For the past few years, I have collaborated with my faculty colleague Martin Savelsbergh and Ph.D. students on work with Grubhub, a leading online and mobile food ordering company. One service that Grubhub provides is food delivery, and they use a fleet of delivery people (couriers) that pickup orders from restaurants and deliver them to hungry consumers. This fleet is comprised of individual contractors. Some couriers work preassigned shifts with minimum work (earnings) guarantees, while other ad hoc couriers sign on like Lyft or Uber drivers when they have time to make food deliveries for Grubhub.
Two ISyE doctoral students have worked with us on these problems, first Damian Reyes and now Ramon Auad. Damian focused on the basics of driver management in this scenario, which is complicated primarily by very tight service guarantees and only loosely-controlled drivers. Ramon is now focusing more on demand management, in the attempt to shape demand when necessary to services that can be performed effectively by the available driver pool. An initial talk focused on Damian’s research was presented at the 1st TSL Conference in Chicago in summer 2017.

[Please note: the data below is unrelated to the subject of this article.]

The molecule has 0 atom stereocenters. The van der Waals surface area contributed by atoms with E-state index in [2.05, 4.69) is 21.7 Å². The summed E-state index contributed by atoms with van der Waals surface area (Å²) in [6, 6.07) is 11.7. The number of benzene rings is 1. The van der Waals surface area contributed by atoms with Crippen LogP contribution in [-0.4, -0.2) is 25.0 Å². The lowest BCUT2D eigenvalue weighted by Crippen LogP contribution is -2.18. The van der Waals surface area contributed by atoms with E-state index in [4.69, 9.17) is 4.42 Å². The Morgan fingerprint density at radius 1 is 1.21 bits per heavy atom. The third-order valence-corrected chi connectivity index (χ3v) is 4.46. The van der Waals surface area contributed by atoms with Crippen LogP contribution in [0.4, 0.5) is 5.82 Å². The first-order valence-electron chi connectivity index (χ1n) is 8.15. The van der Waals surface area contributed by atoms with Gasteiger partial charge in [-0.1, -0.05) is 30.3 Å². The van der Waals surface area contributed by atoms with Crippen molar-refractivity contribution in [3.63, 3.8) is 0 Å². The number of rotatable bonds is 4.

One particularly exciting aspect of this research is that our partner, Grubhub, has agreed to let us build public domain representative instances of the fundamental online driver management problems. These instances are now hosted and available for download at Grubhub’s public github site. The instances are fully documented, and an evaluation code is provided. The evaluation code accepts a solution that you might generate for an instance, checks it for feasibility against our primary constraints, and then calculates performance metrics of your solution. If you are interested in dynamic logistics problems, especially those that require the routing and scheduling of resources, we encourage you to check out the instances!